Current Dry Spell

As was predicted, this year we are again experiencing the effects of the phenomena of global warming and climate change. This continues to manifest itself not just in the lack of rainfall, but also in the forest and farm fires which have resulted from the current dry spell.

In light of this, I wish to express profound sympathies to the farmers, their families, and the communities which have already been directly affected and to those who anxiously monitor this clear and present threat to their livelihood.

Let me also commend them for their continued resilience and their commitment to the agricultural sector.

As has been indicated by the Met Services, we anticipate the breaking of the dry spell soon and, with God’s benevolence, we look forward to the relief of showers of rain.


Islandwide Perspective

It is to be noted that although the current dry spell cannot be described as a drought, it is beginning to affect farming and other communities islandwide as a result of the lack of rainfall.

As we speak, our team of officers from RADA are on the ground and we are closely monitoring the situation.

Impact on Blue Mountain belt

As you are aware, and as we have seen in the graphic media reports, the impact of the current dry spell and bush fires is now being felt in particular in the Blue Mountain belt of the island which is home to some of the prime coffee-producing areas.

As it relates to that area, including such communities as Mavis Bank, Flamstead, Content, etc., preliminary estimates indicate that to date some 500 acres of agricultural lands have been destroyed by fire, resulting in the loss of crops valued at $200m in total.

As it relates to coffee specifically, the Coffee Industry Board has advised that to date, some 120 hectares of coffee valued at $60 million have been destroyed.

Fortunately, as advised by the CIB, over 90   per cent of the current coffee crop was already reaped prior to the fires. Nonetheless, it is estimated that the loss over a three-year period will be some $100m and an additional $100m will be required to assist with the replanting programme.


Mitigating Efforts

As you can imagine, the situation at this time is dynamic and our officers are out in the field collecting information, monitoring the situation and providing assistance, even as we speak.

In response to the affected families, who have lost their homes and contents, the welfare services of the Ministry of Labour and Social Security has provided immediate assistance in the form of bed, blankets, mattresses, food packages and other supplies. Compassionate grants are also being prepared. And we are prepared to meet the needs as they arise. The Ministry of Transport, Works and Housing has given its commitment to replace the houses.


Strategic Long-term Approaches

The Ministry of Agriculture and Fisheries, in keeping with the overall response to climate-change issues, has embarked on a number of long- term strategies to address the challenges associated with this phenomenon and to increase agricultural production in a sustainable way.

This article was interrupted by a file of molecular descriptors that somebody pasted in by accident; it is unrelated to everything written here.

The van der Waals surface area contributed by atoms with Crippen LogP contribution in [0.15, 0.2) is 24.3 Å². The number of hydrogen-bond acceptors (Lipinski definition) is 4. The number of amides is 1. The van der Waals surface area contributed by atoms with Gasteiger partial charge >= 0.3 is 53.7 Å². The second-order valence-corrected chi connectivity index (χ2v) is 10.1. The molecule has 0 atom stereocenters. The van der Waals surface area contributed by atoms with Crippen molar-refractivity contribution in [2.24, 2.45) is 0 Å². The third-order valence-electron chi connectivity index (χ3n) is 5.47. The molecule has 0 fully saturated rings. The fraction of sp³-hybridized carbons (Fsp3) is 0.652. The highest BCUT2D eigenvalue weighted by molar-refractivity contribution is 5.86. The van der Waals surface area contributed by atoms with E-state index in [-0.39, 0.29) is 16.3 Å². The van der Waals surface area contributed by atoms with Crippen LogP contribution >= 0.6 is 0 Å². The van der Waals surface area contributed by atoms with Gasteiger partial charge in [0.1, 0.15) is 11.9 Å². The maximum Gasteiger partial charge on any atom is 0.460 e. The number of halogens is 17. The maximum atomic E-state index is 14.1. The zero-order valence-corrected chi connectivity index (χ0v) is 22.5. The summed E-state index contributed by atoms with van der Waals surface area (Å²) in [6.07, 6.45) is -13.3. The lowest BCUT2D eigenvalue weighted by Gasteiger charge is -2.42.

As we have outlined on previous occasions, these long-term strategies include:

  1. The formulation and implementation of the National Irrigation Development Plan
  2. The Climate Change Adaptation Programme
  3. The Agro-Park Programme
  4. And, by no means least, the Ministry has also allocated $30m to constituencies islandwide under the Production Incentive Programme.


Short-Term Strategies

In terms of the monitoring and recovery of the coffee sector, the Ministry of Agriculture, in collaboration with RADA and the other stakeholders, is working with the Coffee Industry Board to ensure the replanting of the coffee as soon as this is possible.

We have already identified the source for some 100, 000 seedlings for replanting in the Fall crop starting in September.

In addition, the Ministry will be assisting with the provision of some inputs to assist with the replanting programme, and our extension support team remains on full alert and on the ground to provide the necessary advice and extension services.

Given that the majority of our small farmers are located on marginal hillside lands, it is of paramount importance that we continue to implement and maintain the practice of climate-smart agriculture to include the construction of hillside ditches, trenches and stone and contour barriers.

I wish to also note the plans under the Navel String Tree Planting Initiative, as well as other tree planting programmes being spearheaded by the Forestry Department to replant trees across Jamaica.


As we go forward, it is important that we do not make a bad situation worse by being careless in the way we clear our lands.  I am, therefore, making the strongest possible appeal to our farmers to desist from using burning as a means of clearing lands.

I am beseeching our farmers to resist the temptation to light fires.  I urge you to speak to your RADA officers about alternative means of clearing lands.


I further appeal to the general citizenry to be more conscious about the impact that our burning practices can have on life, property and production.  Desist, therefore, from indiscriminately throwing your cigarette butts, or lighting fires to get rid of your solid waste.


In closing, I wish to thank all the collaborating entities and first responders, including members of the JDF, the Fire Brigade, the Ministry of Local Government, and others who have joined us in this effort.


The fact is that climate change is here and is a present danger, so we will continue to work collaboratively in our multi-sectoral strategies to confront these challenges.

I thank you all.

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